All articles from Awards Funding >>>

The most recent press releases about innovation >>>

Die letzten 5 Focus-News des innovations-reports im Überblick:

Im Focus: A “cosmic snake” reveals the structure of remote galaxies

The formation of stars in distant galaxies is still largely unexplored. For the first time, astron-omers at the University of Geneva have now been able to closely observe a star system six billion light-years away. In doing so, they are confirming earlier simulations made by the University of Zurich. One special effect is made possible by the multiple reflections of images that run through the cosmos like a snake.

Today, astronomers have a pretty accurate idea of how stars were formed in the recent cosmic past. But do these laws also apply to older galaxies? For around a...

Im Focus: Visual intelligence is not the same as IQ

Just because someone is smart and well-motivated doesn't mean he or she can learn the visual skills needed to excel at tasks like matching fingerprints, interpreting medical X-rays, keeping track of aircraft on radar displays or forensic face matching.

That is the implication of a new study which shows for the first time that there is a broad range of differences in people's visual ability and that these...

Im Focus: Novel Nano-CT device creates high-resolution 3D-X-rays of tiny velvet worm legs

Computer Tomography (CT) is a standard procedure in hospitals, but so far, the technology has not been suitable for imaging extremely small objects. In PNAS, a team from the Technical University of Munich (TUM) describes a Nano-CT device that creates three-dimensional x-ray images at resolutions up to 100 nanometers. The first test application: Together with colleagues from the University of Kassel and Helmholtz-Zentrum Geesthacht the researchers analyzed the locomotory system of a velvet worm.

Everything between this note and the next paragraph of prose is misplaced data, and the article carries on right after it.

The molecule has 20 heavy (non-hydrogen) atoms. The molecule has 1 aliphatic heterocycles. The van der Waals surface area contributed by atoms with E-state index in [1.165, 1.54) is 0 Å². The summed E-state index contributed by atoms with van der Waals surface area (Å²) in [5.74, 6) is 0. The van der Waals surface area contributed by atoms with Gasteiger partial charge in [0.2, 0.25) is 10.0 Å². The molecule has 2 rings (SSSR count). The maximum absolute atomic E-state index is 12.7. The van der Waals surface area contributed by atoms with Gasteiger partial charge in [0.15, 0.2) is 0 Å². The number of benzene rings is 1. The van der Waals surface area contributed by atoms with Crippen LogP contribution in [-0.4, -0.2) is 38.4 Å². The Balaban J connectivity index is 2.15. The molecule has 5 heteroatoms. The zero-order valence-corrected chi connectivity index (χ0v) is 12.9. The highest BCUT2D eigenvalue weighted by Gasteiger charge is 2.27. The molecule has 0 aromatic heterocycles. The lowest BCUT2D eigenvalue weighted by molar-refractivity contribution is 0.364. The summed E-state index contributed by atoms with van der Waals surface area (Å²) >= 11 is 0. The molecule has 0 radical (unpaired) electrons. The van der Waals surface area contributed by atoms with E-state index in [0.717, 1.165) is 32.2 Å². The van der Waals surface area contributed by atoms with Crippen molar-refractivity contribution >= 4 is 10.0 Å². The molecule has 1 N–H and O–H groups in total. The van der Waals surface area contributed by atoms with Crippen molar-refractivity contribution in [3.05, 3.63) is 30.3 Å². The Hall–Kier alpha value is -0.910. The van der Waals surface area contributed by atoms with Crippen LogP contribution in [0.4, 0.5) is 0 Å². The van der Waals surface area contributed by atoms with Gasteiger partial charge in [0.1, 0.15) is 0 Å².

During a CT analysis, the object under investigation is x-rayed and a detector measures the respective amount of radiation absorbed from various angles....

Im Focus: Researchers Develop Data Bus for Quantum Computer

The quantum world is fragile; error correction codes are needed to protect the information stored in a quantum object from the deteriorating effects of noise. Quantum physicists in Innsbruck have developed a protocol to pass quantum information between differently encoded building blocks of a future quantum computer, such as processors and memories. Scientists may use this protocol in the future to build a data bus for quantum computers. The researchers have published their work in the journal Nature Communications.

Future quantum computers will be able to solve problems where conventional computers fail today. We are still far away from any large-scale implementation,...

Im Focus: Wrinkles give heat a jolt in pillared graphene

Rice University researchers test 3-D carbon nanostructures' thermal transport abilities

Pillared graphene would transfer heat better if the theoretical material had a few asymmetric junctions that caused wrinkles, according to Rice University...

All Focus news of the innovation-report >>>

Anzeige

Anzeige

Event News

Ecology Across Borders: International conference brings together 1,500 ecologists

15.11.2017 | Event News

Road into laboratory: Users discuss biaxial fatigue-testing for car and truck wheel

15.11.2017 | Event News

#Berlin5GWeek: The right network for Industry 4.0

30.10.2017 | Event News

 
Latest News

Antarctic landscape insights keep ice loss forecasts on the radar

20.11.2017 | Earth Sciences

Filling the gap: High-latitude volcanic eruptions also have global impact

20.11.2017 | Earth Sciences

Water world

20.11.2017 | Life Sciences

VideoLinks
B2B-VideoLinks
More VideoLinks >>>